Nuclear powerCalifornia’s San Onofre nuclear power plant retired due to safety concerns
Southern California Edison (SCE) has decided it will retire the San Onofre nuclear power plant located on the California coast. The decision comes after officials debated for over a year whether the twin reactors could be safely restarted. The power plant is located in a populated area, with millions living near it.
Aerial view of the soon to be dismantled // Source: commons.wikimedia.org
Southern California Edison (SCE) has decided it will retire the San Onofre nuclear power plant located on the California coast. The decision comes after officials debated for over a year whether the twin reactors could be safely restarted. The plant is located in a populated area, with millions living near it.
CBS News reports that SCE released a statement on Friday saying it will retire the plant due to uncertainty about its future. The plant was facing a litany of regulatory obstacles, investigations, and political opposition.
The plant “has served this region for over 40 years,” Ted Craver, chairman of SCE parent Edison International, said in a statement. “But we have concluded that the continuing uncertainty about when or if (the plant) might return to service was not good for our customers, our investors or the need to plan for our region’s long-term electricity needs.”
The plant was shut down in January 2012 because of radiation leaks. A subsequent evaluation of the plant showed significant damage to hundreds of tubes that carry radioactive water. SCE has spent more than $500 million on repairs and replacement power since the reactors were shut down.
It is not clear at this point how the lost electrical production from the plant will be replaced, but officials say they region will be able to make it through the summer without the plant. The California Public Utilities Commission said it will work with local governments to ensure citizens have enough energy.
SCE was seeking permission from the Nuclear Regulatory Commission (NRC) to restart one of the two reactors in the facility, and run it at reduced power in hopes of stopping the vibration that was damaging the tubing.
“The Nuclear Regulatory Commission is aware of Southern California Edison’s plans to permanently shut down San Onofre, but we are waiting for formal notification of their decision,” Victor Dricks, a spokesman for NRC, told CBS News.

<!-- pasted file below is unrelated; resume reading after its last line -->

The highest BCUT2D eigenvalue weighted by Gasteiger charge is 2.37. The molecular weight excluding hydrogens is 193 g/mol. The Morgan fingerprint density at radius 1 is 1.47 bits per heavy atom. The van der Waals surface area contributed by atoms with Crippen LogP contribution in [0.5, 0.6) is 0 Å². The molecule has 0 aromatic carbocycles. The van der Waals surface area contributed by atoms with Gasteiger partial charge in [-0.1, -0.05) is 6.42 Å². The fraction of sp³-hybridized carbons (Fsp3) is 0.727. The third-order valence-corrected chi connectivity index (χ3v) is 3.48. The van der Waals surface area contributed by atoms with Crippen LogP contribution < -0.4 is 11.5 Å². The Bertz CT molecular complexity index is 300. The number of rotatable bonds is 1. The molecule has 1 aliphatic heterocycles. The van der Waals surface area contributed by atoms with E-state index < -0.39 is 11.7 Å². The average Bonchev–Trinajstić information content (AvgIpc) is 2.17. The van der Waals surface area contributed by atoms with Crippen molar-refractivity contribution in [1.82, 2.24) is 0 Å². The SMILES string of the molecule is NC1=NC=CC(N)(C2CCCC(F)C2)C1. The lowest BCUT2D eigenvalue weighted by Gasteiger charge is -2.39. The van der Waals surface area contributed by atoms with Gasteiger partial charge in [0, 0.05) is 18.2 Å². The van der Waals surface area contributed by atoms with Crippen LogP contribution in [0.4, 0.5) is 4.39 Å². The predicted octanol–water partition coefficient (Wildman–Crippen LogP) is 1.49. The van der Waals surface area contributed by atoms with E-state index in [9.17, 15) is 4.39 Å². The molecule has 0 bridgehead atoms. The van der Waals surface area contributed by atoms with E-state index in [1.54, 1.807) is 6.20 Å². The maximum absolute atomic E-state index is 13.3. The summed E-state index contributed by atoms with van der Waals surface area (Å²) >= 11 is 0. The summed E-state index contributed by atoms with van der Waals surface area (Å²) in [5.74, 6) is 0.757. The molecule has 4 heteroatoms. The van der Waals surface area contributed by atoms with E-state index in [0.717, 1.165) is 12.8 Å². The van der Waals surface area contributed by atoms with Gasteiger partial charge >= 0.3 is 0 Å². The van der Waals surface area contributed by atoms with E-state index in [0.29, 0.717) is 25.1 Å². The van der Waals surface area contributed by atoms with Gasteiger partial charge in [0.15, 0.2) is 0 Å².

Many of the problems in the plant occurred when a steam generator was installed in 2009 and 2010 as part of a $670 million overhaul. Tests during the overhaul revealed that some of the generator tubes were damaged to the point where they could fail and release radiation.
Friends of the Earth (FOE), an advocacy group that fights the nuclear power industry, applauded the decision.
“We have long said that these reactors are too dangerous to operate and now Edison has agreed. The people of California now have the opportunity to move away from the failed promise of dirty and dangerous nuclear power and replace it with the safe and clean energy provided by the sun and the wind,” FOE’s president, Erich Pica, said in a statement.
Senator Barbara Boxer (D-California), the chairman of the Environment and Public Works Committee, agreed.
“This nuclear plant had a defective redesign and could no longer operate as intended. Modifications to the San Onofre nuclear plant were unsafe and posed a danger to the eight million people living within 50 miles of the plant,” she said in a statement.
“Now that the San Onofre nuclear plant will be permanently shut down, it is essential that this nuclear plant be safely decommissioned and does not become a continuing liability for the community,” Boxer added.